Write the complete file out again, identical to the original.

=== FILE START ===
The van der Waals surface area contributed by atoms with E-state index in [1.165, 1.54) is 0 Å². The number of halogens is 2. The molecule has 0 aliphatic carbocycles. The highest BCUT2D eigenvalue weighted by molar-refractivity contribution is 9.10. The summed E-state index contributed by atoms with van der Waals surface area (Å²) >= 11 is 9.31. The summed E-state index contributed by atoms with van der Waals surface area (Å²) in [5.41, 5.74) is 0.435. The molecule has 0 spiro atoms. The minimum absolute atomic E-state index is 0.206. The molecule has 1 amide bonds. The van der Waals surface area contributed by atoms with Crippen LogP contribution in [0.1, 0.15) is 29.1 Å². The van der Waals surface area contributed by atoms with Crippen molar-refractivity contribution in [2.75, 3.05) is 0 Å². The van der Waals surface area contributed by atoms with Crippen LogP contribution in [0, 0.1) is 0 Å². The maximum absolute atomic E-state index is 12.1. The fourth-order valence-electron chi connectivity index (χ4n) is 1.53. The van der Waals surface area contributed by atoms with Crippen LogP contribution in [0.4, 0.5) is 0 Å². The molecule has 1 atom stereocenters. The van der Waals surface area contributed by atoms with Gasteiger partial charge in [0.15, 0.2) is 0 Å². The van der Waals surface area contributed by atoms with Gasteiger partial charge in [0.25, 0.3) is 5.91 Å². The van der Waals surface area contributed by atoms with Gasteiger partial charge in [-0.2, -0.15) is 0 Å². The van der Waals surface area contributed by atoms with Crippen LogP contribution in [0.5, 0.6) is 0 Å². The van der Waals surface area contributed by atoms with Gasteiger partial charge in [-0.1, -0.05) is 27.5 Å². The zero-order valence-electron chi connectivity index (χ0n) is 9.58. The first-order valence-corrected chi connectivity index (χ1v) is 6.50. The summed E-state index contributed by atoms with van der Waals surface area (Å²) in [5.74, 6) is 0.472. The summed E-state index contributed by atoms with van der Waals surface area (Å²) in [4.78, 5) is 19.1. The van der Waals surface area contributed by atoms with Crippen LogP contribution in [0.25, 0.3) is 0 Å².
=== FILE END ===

The van der Waals surface area contributed by atoms with E-state index in [1.165, 1.54) is 0 Å². The number of halogens is 2. The molecule has 0 aliphatic carbocycles. The highest BCUT2D eigenvalue weighted by molar-refractivity contribution is 9.10. The summed E-state index contributed by atoms with van der Waals surface area (Å²) >= 11 is 9.31. The summed E-state index contributed by atoms with van der Waals surface area (Å²) in [5.41, 5.74) is 0.435. The molecule has 0 spiro atoms. The minimum absolute atomic E-state index is 0.206. The molecule has 1 amide bonds. The van der Waals surface area contributed by atoms with Crippen LogP contribution in [0.1, 0.15) is 29.1 Å². The van der Waals surface area contributed by atoms with Crippen molar-refractivity contribution in [2.75, 3.05) is 0 Å². The van der Waals surface area contributed by atoms with Crippen LogP contribution in [0, 0.1) is 0 Å². The maximum absolute atomic E-state index is 12.1. The fourth-order valence-electron chi connectivity index (χ4n) is 1.53. The van der Waals surface area contributed by atoms with Crippen LogP contribution in [0.4, 0.5) is 0 Å². The molecule has 1 atom stereocenters. The van der Waals surface area contributed by atoms with Gasteiger partial charge in [0.15, 0.2) is 0 Å². The van der Waals surface area contributed by atoms with Gasteiger partial charge in [0.25, 0.3) is 5.91 Å². The van der Waals surface area contributed by atoms with Gasteiger partial charge in [-0.2, -0.15) is 0 Å². The van der Waals surface area contributed by atoms with Crippen LogP contribution in [0.5, 0.6) is 0 Å². The van der Waals surface area contributed by atoms with Gasteiger partial charge in [-0.1, -0.05) is 27.5 Å². The zero-order valence-electron chi connectivity index (χ0n) is 9.58. The first-order valence-corrected chi connectivity index (χ1v) is 6.50. The summed E-state index contributed by atoms with van der Waals surface area (Å²) in [5.74, 6) is 0.472. The summed E-state index contributed by atoms with van der Waals surface area (Å²) in [4.78, 5) is 19.1. The van der Waals surface area contributed by atoms with Crippen LogP contribution in [0.25, 0.3) is 0 Å².